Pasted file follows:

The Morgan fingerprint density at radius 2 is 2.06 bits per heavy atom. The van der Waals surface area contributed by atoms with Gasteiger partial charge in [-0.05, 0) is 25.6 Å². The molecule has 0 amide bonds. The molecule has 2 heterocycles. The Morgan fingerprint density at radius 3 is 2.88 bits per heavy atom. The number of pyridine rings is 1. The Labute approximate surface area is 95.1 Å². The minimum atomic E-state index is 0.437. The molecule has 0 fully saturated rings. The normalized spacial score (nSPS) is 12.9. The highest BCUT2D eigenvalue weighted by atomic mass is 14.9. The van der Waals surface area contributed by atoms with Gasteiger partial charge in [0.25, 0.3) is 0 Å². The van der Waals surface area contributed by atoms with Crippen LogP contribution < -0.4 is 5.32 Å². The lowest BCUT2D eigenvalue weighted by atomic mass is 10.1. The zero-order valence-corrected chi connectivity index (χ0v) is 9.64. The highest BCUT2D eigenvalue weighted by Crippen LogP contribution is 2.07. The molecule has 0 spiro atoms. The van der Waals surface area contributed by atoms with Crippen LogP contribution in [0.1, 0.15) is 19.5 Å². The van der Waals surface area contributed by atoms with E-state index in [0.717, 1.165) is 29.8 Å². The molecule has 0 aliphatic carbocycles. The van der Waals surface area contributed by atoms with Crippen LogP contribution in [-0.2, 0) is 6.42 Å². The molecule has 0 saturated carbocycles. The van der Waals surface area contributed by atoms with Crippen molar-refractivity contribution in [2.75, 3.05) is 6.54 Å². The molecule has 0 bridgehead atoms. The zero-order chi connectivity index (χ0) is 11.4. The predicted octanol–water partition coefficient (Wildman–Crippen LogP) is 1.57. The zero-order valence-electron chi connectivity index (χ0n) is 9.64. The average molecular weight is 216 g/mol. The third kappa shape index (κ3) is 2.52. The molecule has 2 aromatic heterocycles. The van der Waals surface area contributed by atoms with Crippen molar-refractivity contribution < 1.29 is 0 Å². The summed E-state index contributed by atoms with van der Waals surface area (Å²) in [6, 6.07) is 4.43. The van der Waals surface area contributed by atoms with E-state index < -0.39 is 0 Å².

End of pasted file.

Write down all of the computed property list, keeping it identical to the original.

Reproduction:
The Morgan fingerprint density at radius 2 is 2.06 bits per heavy atom. The van der Waals surface area contributed by atoms with Gasteiger partial charge in [-0.05, 0) is 25.6 Å². The molecule has 0 amide bonds. The molecule has 2 heterocycles. The Morgan fingerprint density at radius 3 is 2.88 bits per heavy atom. The number of pyridine rings is 1. The Labute approximate surface area is 95.1 Å². The minimum atomic E-state index is 0.437. The molecule has 0 fully saturated rings. The normalized spacial score (nSPS) is 12.9. The highest BCUT2D eigenvalue weighted by atomic mass is 14.9. The van der Waals surface area contributed by atoms with Gasteiger partial charge in [0.25, 0.3) is 0 Å². The van der Waals surface area contributed by atoms with Crippen LogP contribution < -0.4 is 5.32 Å². The lowest BCUT2D eigenvalue weighted by atomic mass is 10.1. The zero-order valence-corrected chi connectivity index (χ0v) is 9.64. The highest BCUT2D eigenvalue weighted by Crippen LogP contribution is 2.07. The molecule has 0 spiro atoms. The van der Waals surface area contributed by atoms with Crippen LogP contribution in [0.1, 0.15) is 19.5 Å². The van der Waals surface area contributed by atoms with E-state index in [0.717, 1.165) is 29.8 Å². The molecule has 0 aliphatic carbocycles. The van der Waals surface area contributed by atoms with Crippen LogP contribution in [-0.2, 0) is 6.42 Å². The molecule has 0 saturated carbocycles. The van der Waals surface area contributed by atoms with Crippen molar-refractivity contribution in [2.75, 3.05) is 6.54 Å². The molecule has 0 bridgehead atoms. The zero-order chi connectivity index (χ0) is 11.4. The predicted octanol–water partition coefficient (Wildman–Crippen LogP) is 1.57. The zero-order valence-electron chi connectivity index (χ0n) is 9.64. The average molecular weight is 216 g/mol. The third kappa shape index (κ3) is 2.52. The molecule has 2 aromatic heterocycles. The van der Waals surface area contributed by atoms with Crippen molar-refractivity contribution < 1.29 is 0 Å². The summed E-state index contributed by atoms with van der Waals surface area (Å²) in [6, 6.07) is 4.43. The van der Waals surface area contributed by atoms with E-state index < -0.39 is 0 Å².